Mobility for all?
We chanced upon the fellow shown driving an electric vehicle below with what was apparently his wheelchair mounted behind the vehicle. And then I remembered seeing other people in wheelchairs traveling along the traffic lanes of similar streets, and exposed to the high risks of being sideswiped or bumped by motor vehicles. These and other persons with disabilities (PWDs) are among what we usually categorize as transportation poor or those who are marginalized when traveling. Marginalization comes in many forms including the lack of or inadequate infrastructure and facilities for PWDs. Sidewalks are usually narrow, making it difficult even for able people to use, and definitely inaccessible to persons needing the space to move about.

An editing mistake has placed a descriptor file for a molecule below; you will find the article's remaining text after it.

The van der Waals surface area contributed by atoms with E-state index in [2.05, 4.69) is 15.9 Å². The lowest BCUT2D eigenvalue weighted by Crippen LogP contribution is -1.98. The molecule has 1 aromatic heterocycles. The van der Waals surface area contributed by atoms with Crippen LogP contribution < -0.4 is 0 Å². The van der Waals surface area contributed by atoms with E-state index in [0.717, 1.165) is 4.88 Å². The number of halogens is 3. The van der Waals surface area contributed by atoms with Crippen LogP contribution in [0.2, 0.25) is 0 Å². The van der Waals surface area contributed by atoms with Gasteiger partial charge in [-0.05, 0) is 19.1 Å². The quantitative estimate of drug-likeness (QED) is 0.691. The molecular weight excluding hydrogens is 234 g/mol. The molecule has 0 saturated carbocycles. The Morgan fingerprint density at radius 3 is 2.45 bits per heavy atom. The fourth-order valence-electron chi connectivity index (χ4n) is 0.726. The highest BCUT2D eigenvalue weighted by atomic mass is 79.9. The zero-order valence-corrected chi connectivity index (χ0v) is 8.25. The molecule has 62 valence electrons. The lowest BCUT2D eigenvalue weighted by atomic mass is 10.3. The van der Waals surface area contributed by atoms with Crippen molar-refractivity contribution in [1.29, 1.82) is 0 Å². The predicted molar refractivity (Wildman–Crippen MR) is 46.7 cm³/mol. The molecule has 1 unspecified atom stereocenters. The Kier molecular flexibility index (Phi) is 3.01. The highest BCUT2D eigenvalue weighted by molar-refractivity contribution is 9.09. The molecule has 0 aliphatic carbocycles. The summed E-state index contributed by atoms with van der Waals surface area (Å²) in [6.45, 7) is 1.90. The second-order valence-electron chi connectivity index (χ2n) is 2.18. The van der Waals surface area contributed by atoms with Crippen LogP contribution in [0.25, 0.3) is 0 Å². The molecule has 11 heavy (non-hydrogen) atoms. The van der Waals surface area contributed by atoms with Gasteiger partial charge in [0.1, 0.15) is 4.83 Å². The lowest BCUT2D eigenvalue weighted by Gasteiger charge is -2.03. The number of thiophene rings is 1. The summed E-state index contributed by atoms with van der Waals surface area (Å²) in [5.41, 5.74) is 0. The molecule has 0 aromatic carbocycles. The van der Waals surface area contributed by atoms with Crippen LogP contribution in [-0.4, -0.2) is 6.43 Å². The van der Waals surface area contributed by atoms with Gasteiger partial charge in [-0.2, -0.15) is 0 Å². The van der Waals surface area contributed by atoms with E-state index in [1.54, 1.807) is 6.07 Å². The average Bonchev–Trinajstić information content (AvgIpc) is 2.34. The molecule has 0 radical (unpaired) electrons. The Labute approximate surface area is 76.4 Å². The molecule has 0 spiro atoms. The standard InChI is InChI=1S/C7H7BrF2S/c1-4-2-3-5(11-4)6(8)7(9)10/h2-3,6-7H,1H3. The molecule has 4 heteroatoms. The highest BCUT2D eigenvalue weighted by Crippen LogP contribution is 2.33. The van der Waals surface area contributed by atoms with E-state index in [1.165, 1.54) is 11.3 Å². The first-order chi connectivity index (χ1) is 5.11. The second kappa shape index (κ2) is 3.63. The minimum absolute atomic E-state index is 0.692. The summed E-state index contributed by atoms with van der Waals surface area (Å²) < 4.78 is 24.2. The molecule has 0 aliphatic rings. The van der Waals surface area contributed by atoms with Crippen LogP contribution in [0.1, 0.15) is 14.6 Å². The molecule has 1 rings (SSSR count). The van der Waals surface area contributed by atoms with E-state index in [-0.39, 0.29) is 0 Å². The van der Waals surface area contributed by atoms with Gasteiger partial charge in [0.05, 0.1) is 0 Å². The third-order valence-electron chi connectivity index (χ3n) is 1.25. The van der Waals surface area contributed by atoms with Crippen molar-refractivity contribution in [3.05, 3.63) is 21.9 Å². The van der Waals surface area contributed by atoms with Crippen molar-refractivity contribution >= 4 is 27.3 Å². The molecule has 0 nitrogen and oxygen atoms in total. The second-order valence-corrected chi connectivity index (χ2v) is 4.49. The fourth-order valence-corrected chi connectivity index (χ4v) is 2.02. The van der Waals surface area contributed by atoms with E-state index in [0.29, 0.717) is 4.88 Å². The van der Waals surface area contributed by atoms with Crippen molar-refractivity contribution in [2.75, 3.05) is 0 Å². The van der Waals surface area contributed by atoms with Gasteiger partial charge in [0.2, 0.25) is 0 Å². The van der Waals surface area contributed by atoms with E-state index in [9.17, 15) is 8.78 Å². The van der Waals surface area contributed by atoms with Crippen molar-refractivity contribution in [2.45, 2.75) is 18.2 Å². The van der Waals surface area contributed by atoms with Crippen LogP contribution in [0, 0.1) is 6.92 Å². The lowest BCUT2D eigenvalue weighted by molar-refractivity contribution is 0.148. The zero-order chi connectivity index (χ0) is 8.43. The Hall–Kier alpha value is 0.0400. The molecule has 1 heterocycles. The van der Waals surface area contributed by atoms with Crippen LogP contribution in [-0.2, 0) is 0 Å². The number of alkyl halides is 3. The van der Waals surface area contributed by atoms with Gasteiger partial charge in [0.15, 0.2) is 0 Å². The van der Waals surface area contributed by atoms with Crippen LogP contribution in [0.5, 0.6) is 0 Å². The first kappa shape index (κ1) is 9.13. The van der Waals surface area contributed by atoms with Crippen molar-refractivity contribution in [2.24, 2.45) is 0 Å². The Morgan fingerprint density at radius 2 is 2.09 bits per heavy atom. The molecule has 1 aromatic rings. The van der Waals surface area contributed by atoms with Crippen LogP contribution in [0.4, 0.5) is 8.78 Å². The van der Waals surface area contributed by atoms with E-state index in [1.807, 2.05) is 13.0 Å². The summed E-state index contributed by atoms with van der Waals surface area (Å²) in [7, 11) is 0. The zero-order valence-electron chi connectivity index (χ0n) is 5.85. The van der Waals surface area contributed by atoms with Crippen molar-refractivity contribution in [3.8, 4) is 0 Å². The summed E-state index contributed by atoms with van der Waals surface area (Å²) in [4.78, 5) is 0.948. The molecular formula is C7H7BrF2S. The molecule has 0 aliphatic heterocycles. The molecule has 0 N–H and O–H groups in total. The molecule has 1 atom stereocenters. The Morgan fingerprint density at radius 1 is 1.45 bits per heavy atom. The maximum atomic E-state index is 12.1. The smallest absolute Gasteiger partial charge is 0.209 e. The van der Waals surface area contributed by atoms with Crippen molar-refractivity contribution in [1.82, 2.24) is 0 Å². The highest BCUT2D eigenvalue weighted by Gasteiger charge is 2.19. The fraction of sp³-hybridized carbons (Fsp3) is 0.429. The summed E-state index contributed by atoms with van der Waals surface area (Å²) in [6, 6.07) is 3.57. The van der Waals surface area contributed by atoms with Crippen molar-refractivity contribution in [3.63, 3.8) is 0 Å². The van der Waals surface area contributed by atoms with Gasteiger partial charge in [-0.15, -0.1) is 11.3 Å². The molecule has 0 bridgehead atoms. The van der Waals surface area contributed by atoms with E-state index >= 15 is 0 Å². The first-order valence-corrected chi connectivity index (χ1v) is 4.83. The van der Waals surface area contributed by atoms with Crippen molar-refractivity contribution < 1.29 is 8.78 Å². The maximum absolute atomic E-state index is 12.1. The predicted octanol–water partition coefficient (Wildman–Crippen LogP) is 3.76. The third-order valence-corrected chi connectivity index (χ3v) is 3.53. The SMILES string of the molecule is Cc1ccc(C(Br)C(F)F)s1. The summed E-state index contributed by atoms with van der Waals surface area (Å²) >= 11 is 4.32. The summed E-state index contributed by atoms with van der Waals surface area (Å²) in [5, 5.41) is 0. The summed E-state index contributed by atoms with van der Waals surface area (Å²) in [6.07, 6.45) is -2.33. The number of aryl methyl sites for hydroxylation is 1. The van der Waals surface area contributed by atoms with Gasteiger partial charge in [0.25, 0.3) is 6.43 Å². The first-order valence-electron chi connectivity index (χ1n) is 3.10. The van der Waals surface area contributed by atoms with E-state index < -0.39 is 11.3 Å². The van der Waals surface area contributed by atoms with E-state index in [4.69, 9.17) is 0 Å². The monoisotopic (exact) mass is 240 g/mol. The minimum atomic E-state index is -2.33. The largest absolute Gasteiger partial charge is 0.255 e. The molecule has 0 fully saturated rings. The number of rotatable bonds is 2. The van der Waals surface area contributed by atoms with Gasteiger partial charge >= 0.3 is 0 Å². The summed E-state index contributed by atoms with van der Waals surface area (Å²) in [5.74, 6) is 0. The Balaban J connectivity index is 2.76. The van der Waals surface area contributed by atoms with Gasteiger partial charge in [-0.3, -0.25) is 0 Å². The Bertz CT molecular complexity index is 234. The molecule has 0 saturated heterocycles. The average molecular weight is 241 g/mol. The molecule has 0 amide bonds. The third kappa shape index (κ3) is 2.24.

I remember that Tahanang Walang Hagdanan (translated Home without stairs or steps) is located in Cainta, Rizal. We used to see PWDs on their wheelchairs traveling along Bonifacio Avenue in the poblacion to go to church on Sundays. Often, jeepneys, buses and cars come very close to them that you might wince at the near misses of what could easily be a tragedy just waiting to happen given the odd mix of people on wheelchairs mixed with motorized traffic along the carriageway. The local government should have exerted more efforts to put up facilities adequate for the needs of pedestrians in general and PWDs in particular; the latter considering the significant number of constituents requiring such facilities. On a map, you can even see that Tahanang Walang Hagdanan is just beside the Cainta Local Government Complex. I believe the provision of basic facilities to enhance the safety and mobility of PWDs is just one example of what a city or town should be doing towards realizing inclusive transport or inclusive mobility at their level. It would definitely go far in promoting people friendly, sustainable transport for all.